Professing and Cheering

I once at­tended a panel on the topic, “Are sci­ence and re­li­gion com­pat­i­ble?” One of the women on the panel, a pa­gan, held forth in­ter­minably upon how she be­lieved that the Earth had been cre­ated when a gi­ant pri­mor­dial cow was born into the pri­mor­dial abyss, who licked a pri­mor­dial god into ex­is­tence, whose de­scen­dants kil­led a pri­mor­dial gi­ant and used its corpse to cre­ate the Earth, etc. The tale was long, and de­tailed, and more ab­surd than the Earth be­ing sup­ported on the back of a gi­ant tur­tle. And the speaker clearly knew enough sci­ence to know this.

I still find my­self strug­gling for words to de­scribe what I saw as this woman spoke. She spoke with . . . pride? Self-satis­fac­tion? A de­liber­ate flaunt­ing of her­self?

The woman went on de­scribing her cre­ation myth for what seemed like for­ever, but was prob­a­bly only five min­utes. That strange pride/​satis­fac­tion/​flaunt­ing clearly had some­thing to do with her know­ing that her be­liefs were sci­en­tifi­cally out­ra­geous. And it wasn’t that she hated sci­ence; as a pan­elist she pro­fessed that re­li­gion and sci­ence were com­pat­i­ble. She even talked about how it was quite un­der­stand­able that the Vik­ings talked about a pri­mor­dial abyss, given the land in which they lived—ex­plained away her own re­li­gion!—and yet nonethe­less in­sisted this was what she “be­lieved,” said with pe­cu­liar satis­fac­tion.

I’m not sure that Daniel Den­nett’s con­cept of “be­lief in be­lief” stretches to cover this event. It was weirder than that. She didn’t re­cite her cre­ation myth with the fa­nat­i­cal faith of some­one who needs to re­as­sure her­self. She didn’t act like she ex­pected us, the au­di­ence, to be con­vinced—or like she needed our be­lief to val­i­date her.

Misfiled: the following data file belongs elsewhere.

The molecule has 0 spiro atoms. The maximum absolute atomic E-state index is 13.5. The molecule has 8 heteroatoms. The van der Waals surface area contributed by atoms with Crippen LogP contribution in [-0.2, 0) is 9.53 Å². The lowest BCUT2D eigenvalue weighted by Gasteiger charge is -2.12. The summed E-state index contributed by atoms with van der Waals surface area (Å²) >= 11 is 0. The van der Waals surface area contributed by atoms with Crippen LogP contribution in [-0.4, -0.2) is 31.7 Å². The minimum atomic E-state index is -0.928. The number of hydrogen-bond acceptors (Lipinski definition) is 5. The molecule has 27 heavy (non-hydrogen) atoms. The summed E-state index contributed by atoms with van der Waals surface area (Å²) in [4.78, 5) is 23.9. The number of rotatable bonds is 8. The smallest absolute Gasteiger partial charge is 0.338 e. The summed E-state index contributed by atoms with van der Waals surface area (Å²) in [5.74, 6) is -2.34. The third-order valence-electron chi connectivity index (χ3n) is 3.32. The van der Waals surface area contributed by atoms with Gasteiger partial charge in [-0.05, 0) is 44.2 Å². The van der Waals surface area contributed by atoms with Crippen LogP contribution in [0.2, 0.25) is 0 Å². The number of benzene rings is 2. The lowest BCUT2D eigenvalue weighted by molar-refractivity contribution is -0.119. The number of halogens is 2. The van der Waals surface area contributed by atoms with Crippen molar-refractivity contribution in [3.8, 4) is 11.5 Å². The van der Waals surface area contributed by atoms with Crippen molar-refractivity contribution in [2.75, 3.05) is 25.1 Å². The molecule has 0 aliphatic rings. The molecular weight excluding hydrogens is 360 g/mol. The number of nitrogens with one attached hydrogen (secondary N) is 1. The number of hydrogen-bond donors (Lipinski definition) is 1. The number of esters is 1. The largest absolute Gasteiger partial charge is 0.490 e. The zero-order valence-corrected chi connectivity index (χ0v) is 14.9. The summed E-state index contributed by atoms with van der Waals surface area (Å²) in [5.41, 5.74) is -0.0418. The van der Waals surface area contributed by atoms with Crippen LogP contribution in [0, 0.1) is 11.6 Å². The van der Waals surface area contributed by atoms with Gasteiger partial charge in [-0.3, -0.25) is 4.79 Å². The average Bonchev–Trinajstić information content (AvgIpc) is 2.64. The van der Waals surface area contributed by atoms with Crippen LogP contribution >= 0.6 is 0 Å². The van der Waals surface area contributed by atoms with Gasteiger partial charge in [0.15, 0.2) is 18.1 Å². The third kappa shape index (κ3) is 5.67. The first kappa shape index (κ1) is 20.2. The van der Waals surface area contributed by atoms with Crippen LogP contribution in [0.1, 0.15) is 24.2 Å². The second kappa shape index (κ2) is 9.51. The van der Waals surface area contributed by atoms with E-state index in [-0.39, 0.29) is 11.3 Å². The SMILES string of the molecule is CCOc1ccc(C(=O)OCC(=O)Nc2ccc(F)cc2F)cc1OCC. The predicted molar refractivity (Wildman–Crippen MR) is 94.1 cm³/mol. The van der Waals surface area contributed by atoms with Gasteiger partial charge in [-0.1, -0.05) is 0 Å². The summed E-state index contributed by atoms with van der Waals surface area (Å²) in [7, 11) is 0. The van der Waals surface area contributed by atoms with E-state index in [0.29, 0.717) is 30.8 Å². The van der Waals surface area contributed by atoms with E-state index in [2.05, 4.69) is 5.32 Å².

Den­nett, in ad­di­tion to in­tro­duc­ing the idea of be­lief in be­lief, has also sug­gested that much of what is called “re­li­gious be­lief” should re­ally be stud­ied as “re­li­gious pro­fes­sion” in­stead. Sup­pose an alien an­thro­pol­o­gist stud­ied a group of English stu­dents who all seem­ingly be­lieved that Wulky Wilkensen was a retropo­si­tional au­thor. The ap­pro­pri­ate ques­tion may not be “Why do the stu­dents all be­lieve this strange be­lief?” but “Why do they all write this strange sen­tence on quizzes?” Even if a sen­tence is es­sen­tially mean­ingless, you can still know when you are sup­posed to chant the re­sponse aloud.

I think Den­nett may be slightly too cyn­i­cal in sug­gest­ing that re­li­gious pro­fes­sion is just say­ing the be­lief aloud—most peo­ple are hon­est enough that, if they say a re­li­gious state­ment aloud, they will also feel obli­gated to say the ver­bal sen­tence into their own stream of con­scious­ness.

But even the con­cept of “re­li­gious pro­fes­sion” doesn’t seem to cover the pa­gan woman’s claim to be­lieve in the pri­mor­dial cow. If you had to pro­fess a re­li­gious be­lief to satisfy a priest, or satisfy a co-re­li­gion­ist—heck, to satisfy your own self-image as a re­li­gious per­son—you would have to pre­tend to be­lieve much more con­vinc­ingly than this woman was do­ing. As she re­cited her tale of the pri­mor­dial cow, she wasn’t even try­ing to be per­sua­sive on that front—wasn’t even try­ing to con­vince us that she took her own re­li­gion se­ri­ously. I think that’s the part that so took me aback. I know peo­ple who be­lieve they be­lieve ridicu­lous things, but when they pro­fess them, they’ll spend much more effort to con­vince them­selves that they take their be­liefs se­ri­ously.

It fi­nally oc­curred to me that this woman wasn’t try­ing to con­vince us or even con­vince her­self. Her recita­tion of the cre­ation story wasn’t about the cre­ation of the world at all. Rather, by launch­ing into a five-minute di­a­tribe about the pri­mor­dial cow, she was cheer­ing for pa­ganism, like hold­ing up a ban­ner at a foot­ball game. A ban­ner say­ing Go Blues isn’t a state­ment of fact, or an at­tempt to per­suade; it doesn’t have to be con­vinc­ing—it’s a cheer.

That strange flaunt­ing pride . . . it was like she was march­ing naked in a gay pride pa­rade.1 It wasn’t just a cheer, like march­ing, but an out­ra­geous cheer, like march­ing naked—be­liev­ing that she couldn’t be ar­rested or crit­i­cized, be­cause she was do­ing it for her pride pa­rade.

That’s why it mat­tered to her that what she was say­ing was be­yond ridicu­lous. If she’d tried to make it sound more plau­si­ble, it would have been like putting on clothes.

1 Of course, theres noth­ing wrong with ac­tu­ally march­ing naked in pride pa­rades; this isnt some­thing that truth can de­stroy.